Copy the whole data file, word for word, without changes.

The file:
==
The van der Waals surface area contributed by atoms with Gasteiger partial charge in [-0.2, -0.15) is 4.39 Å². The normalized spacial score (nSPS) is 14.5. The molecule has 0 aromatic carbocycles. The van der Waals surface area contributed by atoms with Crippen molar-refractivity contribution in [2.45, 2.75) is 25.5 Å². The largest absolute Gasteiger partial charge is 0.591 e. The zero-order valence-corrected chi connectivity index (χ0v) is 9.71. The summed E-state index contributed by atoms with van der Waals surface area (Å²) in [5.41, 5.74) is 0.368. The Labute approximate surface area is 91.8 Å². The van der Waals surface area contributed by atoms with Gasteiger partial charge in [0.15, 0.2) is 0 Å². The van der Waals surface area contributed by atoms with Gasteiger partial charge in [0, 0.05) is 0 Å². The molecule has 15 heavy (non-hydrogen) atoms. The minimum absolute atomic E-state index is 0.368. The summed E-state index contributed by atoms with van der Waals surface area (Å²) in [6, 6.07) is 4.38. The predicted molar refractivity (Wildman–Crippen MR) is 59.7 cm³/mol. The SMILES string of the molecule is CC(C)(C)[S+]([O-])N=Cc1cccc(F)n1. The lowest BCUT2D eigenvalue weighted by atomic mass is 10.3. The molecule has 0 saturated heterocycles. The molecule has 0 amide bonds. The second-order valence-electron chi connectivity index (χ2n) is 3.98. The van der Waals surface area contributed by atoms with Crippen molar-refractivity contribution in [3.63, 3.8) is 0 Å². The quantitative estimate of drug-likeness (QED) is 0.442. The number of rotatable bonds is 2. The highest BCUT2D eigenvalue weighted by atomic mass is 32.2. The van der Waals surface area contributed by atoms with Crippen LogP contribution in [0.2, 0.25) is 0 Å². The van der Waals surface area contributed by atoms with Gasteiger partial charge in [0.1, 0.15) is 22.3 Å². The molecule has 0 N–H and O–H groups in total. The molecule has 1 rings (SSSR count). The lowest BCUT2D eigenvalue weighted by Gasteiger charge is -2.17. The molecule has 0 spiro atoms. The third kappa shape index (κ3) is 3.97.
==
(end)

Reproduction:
The van der Waals surface area contributed by atoms with Gasteiger partial charge in [-0.2, -0.15) is 4.39 Å². The normalized spacial score (nSPS) is 14.5. The molecule has 0 aromatic carbocycles. The van der Waals surface area contributed by atoms with Crippen molar-refractivity contribution in [2.45, 2.75) is 25.5 Å². The largest absolute Gasteiger partial charge is 0.591 e. The zero-order valence-corrected chi connectivity index (χ0v) is 9.71. The summed E-state index contributed by atoms with van der Waals surface area (Å²) in [5.41, 5.74) is 0.368. The Labute approximate surface area is 91.8 Å². The van der Waals surface area contributed by atoms with Gasteiger partial charge in [0.15, 0.2) is 0 Å². The van der Waals surface area contributed by atoms with Gasteiger partial charge in [0, 0.05) is 0 Å². The molecule has 15 heavy (non-hydrogen) atoms. The minimum absolute atomic E-state index is 0.368. The summed E-state index contributed by atoms with van der Waals surface area (Å²) in [6, 6.07) is 4.38. The predicted molar refractivity (Wildman–Crippen MR) is 59.7 cm³/mol. The SMILES string of the molecule is CC(C)(C)[S+]([O-])N=Cc1cccc(F)n1. The lowest BCUT2D eigenvalue weighted by atomic mass is 10.3. The molecule has 0 saturated heterocycles. The molecule has 0 amide bonds. The second-order valence-electron chi connectivity index (χ2n) is 3.98. The van der Waals surface area contributed by atoms with Crippen molar-refractivity contribution in [3.63, 3.8) is 0 Å². The quantitative estimate of drug-likeness (QED) is 0.442. The number of rotatable bonds is 2. The highest BCUT2D eigenvalue weighted by atomic mass is 32.2. The van der Waals surface area contributed by atoms with Crippen LogP contribution in [0.2, 0.25) is 0 Å². The van der Waals surface area contributed by atoms with Gasteiger partial charge in [0.1, 0.15) is 22.3 Å². The molecule has 0 N–H and O–H groups in total. The molecule has 1 rings (SSSR count). The lowest BCUT2D eigenvalue weighted by Gasteiger charge is -2.17. The molecule has 0 spiro atoms. The third kappa shape index (κ3) is 3.97.